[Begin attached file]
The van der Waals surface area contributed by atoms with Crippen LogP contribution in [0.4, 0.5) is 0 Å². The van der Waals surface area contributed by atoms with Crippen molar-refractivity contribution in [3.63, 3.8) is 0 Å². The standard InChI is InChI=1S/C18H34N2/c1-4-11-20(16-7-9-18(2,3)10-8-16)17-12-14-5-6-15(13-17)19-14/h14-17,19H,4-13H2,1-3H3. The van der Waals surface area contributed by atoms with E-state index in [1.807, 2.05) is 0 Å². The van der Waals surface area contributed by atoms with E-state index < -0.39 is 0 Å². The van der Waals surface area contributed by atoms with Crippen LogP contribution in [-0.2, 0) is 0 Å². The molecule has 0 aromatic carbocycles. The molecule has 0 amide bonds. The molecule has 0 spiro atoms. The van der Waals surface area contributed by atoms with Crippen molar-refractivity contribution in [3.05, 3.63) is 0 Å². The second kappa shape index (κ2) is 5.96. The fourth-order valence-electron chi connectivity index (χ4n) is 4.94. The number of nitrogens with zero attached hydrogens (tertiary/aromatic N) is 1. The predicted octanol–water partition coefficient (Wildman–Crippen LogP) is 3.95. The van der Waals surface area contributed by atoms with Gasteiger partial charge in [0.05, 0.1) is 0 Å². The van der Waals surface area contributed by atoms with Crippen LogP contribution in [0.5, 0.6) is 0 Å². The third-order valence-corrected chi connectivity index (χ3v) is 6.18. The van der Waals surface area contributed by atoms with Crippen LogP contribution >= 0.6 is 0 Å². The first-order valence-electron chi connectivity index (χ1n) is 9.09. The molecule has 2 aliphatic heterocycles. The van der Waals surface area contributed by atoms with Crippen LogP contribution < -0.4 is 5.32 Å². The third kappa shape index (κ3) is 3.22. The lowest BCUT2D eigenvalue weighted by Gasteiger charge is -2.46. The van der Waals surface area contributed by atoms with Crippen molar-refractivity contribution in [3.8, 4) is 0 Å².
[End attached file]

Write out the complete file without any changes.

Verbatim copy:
The van der Waals surface area contributed by atoms with Crippen LogP contribution in [0.4, 0.5) is 0 Å². The van der Waals surface area contributed by atoms with Crippen molar-refractivity contribution in [3.63, 3.8) is 0 Å². The standard InChI is InChI=1S/C18H34N2/c1-4-11-20(16-7-9-18(2,3)10-8-16)17-12-14-5-6-15(13-17)19-14/h14-17,19H,4-13H2,1-3H3. The van der Waals surface area contributed by atoms with E-state index in [1.807, 2.05) is 0 Å². The van der Waals surface area contributed by atoms with E-state index < -0.39 is 0 Å². The van der Waals surface area contributed by atoms with Crippen LogP contribution in [-0.2, 0) is 0 Å². The molecule has 0 aromatic carbocycles. The molecule has 0 amide bonds. The molecule has 0 spiro atoms. The van der Waals surface area contributed by atoms with Crippen molar-refractivity contribution in [3.05, 3.63) is 0 Å². The second kappa shape index (κ2) is 5.96. The fourth-order valence-electron chi connectivity index (χ4n) is 4.94. The number of nitrogens with zero attached hydrogens (tertiary/aromatic N) is 1. The predicted octanol–water partition coefficient (Wildman–Crippen LogP) is 3.95. The van der Waals surface area contributed by atoms with Gasteiger partial charge in [0.05, 0.1) is 0 Å². The van der Waals surface area contributed by atoms with Crippen LogP contribution in [0.5, 0.6) is 0 Å². The third-order valence-corrected chi connectivity index (χ3v) is 6.18. The van der Waals surface area contributed by atoms with Crippen LogP contribution >= 0.6 is 0 Å². The first-order valence-electron chi connectivity index (χ1n) is 9.09. The molecule has 2 aliphatic heterocycles. The van der Waals surface area contributed by atoms with Crippen LogP contribution < -0.4 is 5.32 Å². The third kappa shape index (κ3) is 3.22. The lowest BCUT2D eigenvalue weighted by Gasteiger charge is -2.46. The van der Waals surface area contributed by atoms with Crippen molar-refractivity contribution in [3.8, 4) is 0 Å².